DENVER, CO. 16 May, 2015 — Large commercial cannabis grow operations have been accused of caring more about money than safety by a Denver-based advocacy organization, the Cannabis Consumers Coalition. The comments came last month after after the city’s Department of Environmental Health issued violations and placed some 70,000 plants on hold over pesticide contamination.
Despite a tax windfall since recreational cannabis went on sale over a year ago, Colorado has dragged its feet over funding the testing of recreational cannabis – contaminants are not tested for as yet; only potency. A Senate panel recently recommended the Department of Agriculture receive $300,000 for testing but the funding was not approved.
After waiting in vain for action from state counterparts, Denver city officials took matters into their own hands in March, stepping up inspections of leading grows around the city. Inspectors targeted growers using Eagle 20, in particular, because of concern that smokers could inhale the residue, risking health damage. Eagle 20, a petroleum-based fungicide not usually sold to the public, has been shown to increase cancer in animals, but little is known about its effects on humans.
However, the Environmental Protection Agency (EPA) has yet to approve any pesticide/fungicide. Mike Elliot of the Colorado-based Marijuana Industry Group said growers are “really stuck” because “…there is not a pesticide in the country approved for use on marijuana.”
Colorado’s approach to the question of pesticides is being monitored by lawmakers around the world as they ponder how to end prohibitions and successfully regulate cannabis. Colorado voters approved high taxes on marijuana sales in part to help pay for a mandatory testing program. Industry experts say the lack of effective testing coupled with lack of guidance as to appropriate pesticides could cost growers millions in 2015. The issue has seen opinions divided in the cannabis industry, where large scale indoor cultivation remains an evolving science, but typical conditions make plants vulnerable to fungus and bugs.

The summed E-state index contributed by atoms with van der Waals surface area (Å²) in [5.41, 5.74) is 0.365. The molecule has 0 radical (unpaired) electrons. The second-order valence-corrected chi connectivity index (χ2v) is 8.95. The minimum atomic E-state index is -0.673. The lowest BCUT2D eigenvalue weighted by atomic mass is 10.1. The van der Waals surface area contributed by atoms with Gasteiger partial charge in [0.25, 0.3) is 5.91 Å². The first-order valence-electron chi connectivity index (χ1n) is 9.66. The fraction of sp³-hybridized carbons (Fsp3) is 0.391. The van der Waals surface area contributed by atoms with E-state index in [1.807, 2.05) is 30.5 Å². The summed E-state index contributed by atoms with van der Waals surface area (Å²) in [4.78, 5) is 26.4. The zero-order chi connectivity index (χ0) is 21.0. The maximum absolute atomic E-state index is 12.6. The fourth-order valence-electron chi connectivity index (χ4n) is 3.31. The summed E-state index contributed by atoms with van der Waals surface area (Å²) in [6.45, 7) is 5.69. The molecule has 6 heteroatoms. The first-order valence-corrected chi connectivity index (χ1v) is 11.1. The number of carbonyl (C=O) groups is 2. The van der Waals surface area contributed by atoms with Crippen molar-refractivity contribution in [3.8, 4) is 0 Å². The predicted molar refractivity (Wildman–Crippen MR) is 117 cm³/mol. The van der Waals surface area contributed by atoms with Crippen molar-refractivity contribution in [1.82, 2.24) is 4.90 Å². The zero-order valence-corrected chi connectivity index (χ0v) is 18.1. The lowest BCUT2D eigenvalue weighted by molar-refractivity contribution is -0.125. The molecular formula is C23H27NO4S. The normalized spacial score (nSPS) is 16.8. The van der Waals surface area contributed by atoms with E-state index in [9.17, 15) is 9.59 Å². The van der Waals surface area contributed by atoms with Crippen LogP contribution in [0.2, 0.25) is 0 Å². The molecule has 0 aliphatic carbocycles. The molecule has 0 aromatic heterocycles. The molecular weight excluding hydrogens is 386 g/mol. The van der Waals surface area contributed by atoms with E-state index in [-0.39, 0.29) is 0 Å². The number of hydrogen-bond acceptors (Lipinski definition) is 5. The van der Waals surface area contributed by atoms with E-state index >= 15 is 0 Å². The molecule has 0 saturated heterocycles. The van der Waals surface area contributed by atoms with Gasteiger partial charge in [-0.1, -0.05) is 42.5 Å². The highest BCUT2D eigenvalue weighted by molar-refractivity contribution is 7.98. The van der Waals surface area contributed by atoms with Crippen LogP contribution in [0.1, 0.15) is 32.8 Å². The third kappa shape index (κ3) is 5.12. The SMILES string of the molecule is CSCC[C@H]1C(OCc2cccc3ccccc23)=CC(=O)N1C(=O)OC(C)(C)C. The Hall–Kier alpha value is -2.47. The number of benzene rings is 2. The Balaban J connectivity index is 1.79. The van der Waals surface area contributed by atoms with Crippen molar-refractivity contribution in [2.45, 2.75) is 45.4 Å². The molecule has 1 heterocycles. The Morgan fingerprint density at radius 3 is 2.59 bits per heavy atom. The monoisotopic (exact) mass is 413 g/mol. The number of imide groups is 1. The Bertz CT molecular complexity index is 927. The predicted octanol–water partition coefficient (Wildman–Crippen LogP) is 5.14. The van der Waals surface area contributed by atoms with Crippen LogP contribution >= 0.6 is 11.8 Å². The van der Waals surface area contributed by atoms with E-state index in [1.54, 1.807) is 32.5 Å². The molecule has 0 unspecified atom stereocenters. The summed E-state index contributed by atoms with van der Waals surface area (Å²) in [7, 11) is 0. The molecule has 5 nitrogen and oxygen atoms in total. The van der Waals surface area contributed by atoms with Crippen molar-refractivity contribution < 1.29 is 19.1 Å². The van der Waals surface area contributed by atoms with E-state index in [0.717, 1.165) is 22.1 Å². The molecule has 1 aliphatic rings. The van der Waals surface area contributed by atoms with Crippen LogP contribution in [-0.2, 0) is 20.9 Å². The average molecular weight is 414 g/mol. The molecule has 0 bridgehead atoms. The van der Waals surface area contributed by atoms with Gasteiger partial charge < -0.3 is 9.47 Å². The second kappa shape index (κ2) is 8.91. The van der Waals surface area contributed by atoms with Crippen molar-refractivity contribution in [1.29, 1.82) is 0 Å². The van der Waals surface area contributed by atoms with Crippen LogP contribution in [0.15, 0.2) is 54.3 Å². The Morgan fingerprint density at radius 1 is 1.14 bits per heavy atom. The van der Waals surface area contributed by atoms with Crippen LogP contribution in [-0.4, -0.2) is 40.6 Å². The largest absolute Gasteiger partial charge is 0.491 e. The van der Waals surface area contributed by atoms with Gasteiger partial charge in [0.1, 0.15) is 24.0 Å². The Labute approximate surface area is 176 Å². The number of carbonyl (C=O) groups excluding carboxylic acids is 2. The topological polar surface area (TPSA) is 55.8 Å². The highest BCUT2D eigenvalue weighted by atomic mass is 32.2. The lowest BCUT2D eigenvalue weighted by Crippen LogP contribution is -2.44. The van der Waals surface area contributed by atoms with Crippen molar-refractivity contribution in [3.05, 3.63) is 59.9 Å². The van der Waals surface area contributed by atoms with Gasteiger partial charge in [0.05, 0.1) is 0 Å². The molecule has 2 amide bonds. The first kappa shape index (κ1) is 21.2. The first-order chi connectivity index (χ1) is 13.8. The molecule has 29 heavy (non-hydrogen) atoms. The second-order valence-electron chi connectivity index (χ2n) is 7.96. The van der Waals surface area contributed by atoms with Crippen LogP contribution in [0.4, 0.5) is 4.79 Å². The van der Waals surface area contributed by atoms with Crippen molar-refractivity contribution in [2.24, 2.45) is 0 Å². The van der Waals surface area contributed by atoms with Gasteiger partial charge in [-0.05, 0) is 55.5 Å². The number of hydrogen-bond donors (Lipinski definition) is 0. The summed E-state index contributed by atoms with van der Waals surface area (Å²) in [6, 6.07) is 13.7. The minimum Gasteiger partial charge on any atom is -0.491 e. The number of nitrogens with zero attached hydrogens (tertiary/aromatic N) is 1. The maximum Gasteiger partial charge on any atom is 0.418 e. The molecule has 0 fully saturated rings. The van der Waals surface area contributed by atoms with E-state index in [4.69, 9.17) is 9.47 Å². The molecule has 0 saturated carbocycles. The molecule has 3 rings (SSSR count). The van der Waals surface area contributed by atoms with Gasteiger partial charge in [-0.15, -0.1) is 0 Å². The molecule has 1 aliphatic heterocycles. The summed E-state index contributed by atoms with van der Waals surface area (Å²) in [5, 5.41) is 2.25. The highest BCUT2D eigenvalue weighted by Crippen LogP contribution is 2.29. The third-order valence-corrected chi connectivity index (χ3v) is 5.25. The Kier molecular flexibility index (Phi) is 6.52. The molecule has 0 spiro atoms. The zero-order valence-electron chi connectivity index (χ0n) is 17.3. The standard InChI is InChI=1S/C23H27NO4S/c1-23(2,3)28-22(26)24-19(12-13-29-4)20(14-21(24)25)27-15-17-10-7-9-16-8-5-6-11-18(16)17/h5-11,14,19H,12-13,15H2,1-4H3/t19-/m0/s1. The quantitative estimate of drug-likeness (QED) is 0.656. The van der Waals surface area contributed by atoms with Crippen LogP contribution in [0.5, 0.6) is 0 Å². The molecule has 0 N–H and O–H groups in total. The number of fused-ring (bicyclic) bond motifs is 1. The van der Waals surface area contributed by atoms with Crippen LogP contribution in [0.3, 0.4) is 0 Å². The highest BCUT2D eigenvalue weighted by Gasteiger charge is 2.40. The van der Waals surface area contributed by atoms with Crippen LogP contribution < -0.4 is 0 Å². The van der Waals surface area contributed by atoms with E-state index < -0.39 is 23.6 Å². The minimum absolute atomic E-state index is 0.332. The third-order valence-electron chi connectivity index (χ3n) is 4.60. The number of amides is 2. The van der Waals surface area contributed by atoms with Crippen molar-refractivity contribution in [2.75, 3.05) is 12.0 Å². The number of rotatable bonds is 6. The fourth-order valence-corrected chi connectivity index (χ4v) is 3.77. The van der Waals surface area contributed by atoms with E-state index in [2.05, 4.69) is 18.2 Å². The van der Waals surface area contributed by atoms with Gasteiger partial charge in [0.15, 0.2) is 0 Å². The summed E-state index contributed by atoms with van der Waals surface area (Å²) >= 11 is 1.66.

With each plant potentially worth about $2500 wholesale, and risks of mold and pests increasing as operations expand, many large scale growers start spraying their plants as seedlings, and are alleged to be using pesticides not approved by the Colorado Department of Agriculture.
“It has been rumored that some of these businesses have lobbyists trying to get the banned pesticides added to the acceptable pesticide list,” said coalition director Larisa Bolivar. “This is dangerous to public safety,” Bolivar added. “We need better testing policies that put consumer safety first. Retail cannabis is supposed to be tested for harmful pesticides.”
On April 13, the CCC named the businesses that had plants placed on hold (meaning they can continue to grow but cannot be sold without approval). Among the pesticides allegedly in use were Mallet, Avid and Eagle 20. The businesses included:
Green Cross Colorado
The Green Solution
MiNDFUL (formerly Gaia)
RINO Supply Company
According to Denver Citywide Communications Advisor Daniel Rowland, all growers complied with the city during its investigations, but plants placed on hold cannot be sold until cleared by the city.
Organic Greens Inc. tried to overturn the hold order on 15-20 pounds of its cannabis after the Department of Environmental Health found Eagle 20 had been used on the plants. Organic Greens’ attorney Sean McAllister said his client believes their product is safe. However, after hearing arguments from both sides, Judge John Madden ruled in favor of the city and upheld the cannabis quarantine.